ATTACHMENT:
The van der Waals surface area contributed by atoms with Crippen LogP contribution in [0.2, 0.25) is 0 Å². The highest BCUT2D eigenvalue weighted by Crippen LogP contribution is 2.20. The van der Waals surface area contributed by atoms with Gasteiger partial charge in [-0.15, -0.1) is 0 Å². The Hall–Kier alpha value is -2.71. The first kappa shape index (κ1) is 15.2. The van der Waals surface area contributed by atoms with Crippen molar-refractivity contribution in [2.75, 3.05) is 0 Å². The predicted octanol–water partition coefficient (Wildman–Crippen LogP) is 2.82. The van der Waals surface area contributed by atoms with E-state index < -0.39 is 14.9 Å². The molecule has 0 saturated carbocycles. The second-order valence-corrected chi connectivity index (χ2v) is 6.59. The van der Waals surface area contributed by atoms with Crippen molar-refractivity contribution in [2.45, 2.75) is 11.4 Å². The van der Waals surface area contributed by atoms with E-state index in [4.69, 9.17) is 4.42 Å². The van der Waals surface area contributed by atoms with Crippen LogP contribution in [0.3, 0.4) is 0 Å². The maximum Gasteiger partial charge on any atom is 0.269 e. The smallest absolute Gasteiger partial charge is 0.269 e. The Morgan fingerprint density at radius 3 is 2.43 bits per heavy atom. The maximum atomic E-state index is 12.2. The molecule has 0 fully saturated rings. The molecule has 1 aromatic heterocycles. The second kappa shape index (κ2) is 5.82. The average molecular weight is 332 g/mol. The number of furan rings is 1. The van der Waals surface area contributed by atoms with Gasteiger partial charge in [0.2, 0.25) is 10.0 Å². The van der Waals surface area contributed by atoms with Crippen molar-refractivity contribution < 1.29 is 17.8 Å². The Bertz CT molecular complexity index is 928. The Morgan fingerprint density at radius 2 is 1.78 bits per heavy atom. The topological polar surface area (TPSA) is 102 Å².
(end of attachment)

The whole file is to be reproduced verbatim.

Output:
The van der Waals surface area contributed by atoms with Crippen LogP contribution in [0.2, 0.25) is 0 Å². The highest BCUT2D eigenvalue weighted by Crippen LogP contribution is 2.20. The van der Waals surface area contributed by atoms with Gasteiger partial charge in [-0.15, -0.1) is 0 Å². The Hall–Kier alpha value is -2.71. The first kappa shape index (κ1) is 15.2. The van der Waals surface area contributed by atoms with Crippen molar-refractivity contribution in [2.75, 3.05) is 0 Å². The predicted octanol–water partition coefficient (Wildman–Crippen LogP) is 2.82. The van der Waals surface area contributed by atoms with E-state index < -0.39 is 14.9 Å². The molecule has 0 saturated carbocycles. The second-order valence-corrected chi connectivity index (χ2v) is 6.59. The van der Waals surface area contributed by atoms with Crippen molar-refractivity contribution in [2.45, 2.75) is 11.4 Å². The van der Waals surface area contributed by atoms with E-state index in [4.69, 9.17) is 4.42 Å². The van der Waals surface area contributed by atoms with Crippen LogP contribution in [0.3, 0.4) is 0 Å². The maximum Gasteiger partial charge on any atom is 0.269 e. The smallest absolute Gasteiger partial charge is 0.269 e. The Morgan fingerprint density at radius 3 is 2.43 bits per heavy atom. The maximum atomic E-state index is 12.2. The molecule has 0 fully saturated rings. The molecule has 1 aromatic heterocycles. The second kappa shape index (κ2) is 5.82. The average molecular weight is 332 g/mol. The number of furan rings is 1. The van der Waals surface area contributed by atoms with Gasteiger partial charge in [0.2, 0.25) is 10.0 Å². The van der Waals surface area contributed by atoms with Crippen molar-refractivity contribution < 1.29 is 17.8 Å². The Bertz CT molecular complexity index is 928. The Morgan fingerprint density at radius 2 is 1.78 bits per heavy atom. The topological polar surface area (TPSA) is 102 Å².